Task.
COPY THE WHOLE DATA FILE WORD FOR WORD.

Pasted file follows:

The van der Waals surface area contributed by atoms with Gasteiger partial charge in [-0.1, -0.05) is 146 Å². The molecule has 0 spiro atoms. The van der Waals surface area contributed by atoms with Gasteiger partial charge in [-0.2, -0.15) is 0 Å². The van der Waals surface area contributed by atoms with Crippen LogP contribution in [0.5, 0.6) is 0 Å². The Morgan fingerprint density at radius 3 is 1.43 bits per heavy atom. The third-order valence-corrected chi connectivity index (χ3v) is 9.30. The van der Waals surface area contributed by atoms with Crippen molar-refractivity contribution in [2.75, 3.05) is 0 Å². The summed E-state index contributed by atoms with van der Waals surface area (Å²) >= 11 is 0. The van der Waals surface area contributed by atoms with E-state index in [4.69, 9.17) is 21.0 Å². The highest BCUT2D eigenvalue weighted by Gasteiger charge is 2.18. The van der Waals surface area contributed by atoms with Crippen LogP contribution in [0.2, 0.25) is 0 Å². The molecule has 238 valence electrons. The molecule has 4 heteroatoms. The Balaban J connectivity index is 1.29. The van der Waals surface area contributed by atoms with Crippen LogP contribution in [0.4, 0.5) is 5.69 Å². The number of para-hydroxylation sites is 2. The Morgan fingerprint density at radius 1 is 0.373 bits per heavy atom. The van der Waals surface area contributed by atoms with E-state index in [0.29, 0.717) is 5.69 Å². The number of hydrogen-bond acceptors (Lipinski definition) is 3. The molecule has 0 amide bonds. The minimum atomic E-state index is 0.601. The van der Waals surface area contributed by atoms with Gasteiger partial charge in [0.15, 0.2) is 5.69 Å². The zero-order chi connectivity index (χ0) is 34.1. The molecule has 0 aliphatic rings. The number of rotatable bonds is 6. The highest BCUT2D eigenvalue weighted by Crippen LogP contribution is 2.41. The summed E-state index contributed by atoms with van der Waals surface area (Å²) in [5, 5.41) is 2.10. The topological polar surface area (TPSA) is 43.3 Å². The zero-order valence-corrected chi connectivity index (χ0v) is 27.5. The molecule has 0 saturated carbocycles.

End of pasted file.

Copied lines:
The van der Waals surface area contributed by atoms with Gasteiger partial charge in [-0.1, -0.05) is 146 Å². The molecule has 0 spiro atoms. The van der Waals surface area contributed by atoms with Gasteiger partial charge in [-0.2, -0.15) is 0 Å². The van der Waals surface area contributed by atoms with Crippen LogP contribution in [0.5, 0.6) is 0 Å². The Morgan fingerprint density at radius 3 is 1.43 bits per heavy atom. The third-order valence-corrected chi connectivity index (χ3v) is 9.30. The van der Waals surface area contributed by atoms with Crippen molar-refractivity contribution in [2.75, 3.05) is 0 Å². The summed E-state index contributed by atoms with van der Waals surface area (Å²) >= 11 is 0. The van der Waals surface area contributed by atoms with E-state index in [4.69, 9.17) is 21.0 Å². The highest BCUT2D eigenvalue weighted by Gasteiger charge is 2.18. The van der Waals surface area contributed by atoms with Crippen LogP contribution in [0.2, 0.25) is 0 Å². The molecule has 238 valence electrons. The molecule has 4 heteroatoms. The Balaban J connectivity index is 1.29. The van der Waals surface area contributed by atoms with Crippen LogP contribution in [0.4, 0.5) is 5.69 Å². The number of para-hydroxylation sites is 2. The Morgan fingerprint density at radius 1 is 0.373 bits per heavy atom. The van der Waals surface area contributed by atoms with E-state index in [0.29, 0.717) is 5.69 Å². The number of hydrogen-bond acceptors (Lipinski definition) is 3. The molecule has 0 amide bonds. The minimum atomic E-state index is 0.601. The van der Waals surface area contributed by atoms with Gasteiger partial charge in [0.15, 0.2) is 5.69 Å². The zero-order chi connectivity index (χ0) is 34.1. The molecule has 0 aliphatic rings. The number of rotatable bonds is 6. The highest BCUT2D eigenvalue weighted by Crippen LogP contribution is 2.41. The summed E-state index contributed by atoms with van der Waals surface area (Å²) in [5, 5.41) is 2.10. The topological polar surface area (TPSA) is 43.3 Å². The zero-order valence-corrected chi connectivity index (χ0v) is 27.5. The molecule has 0 saturated carbocycles.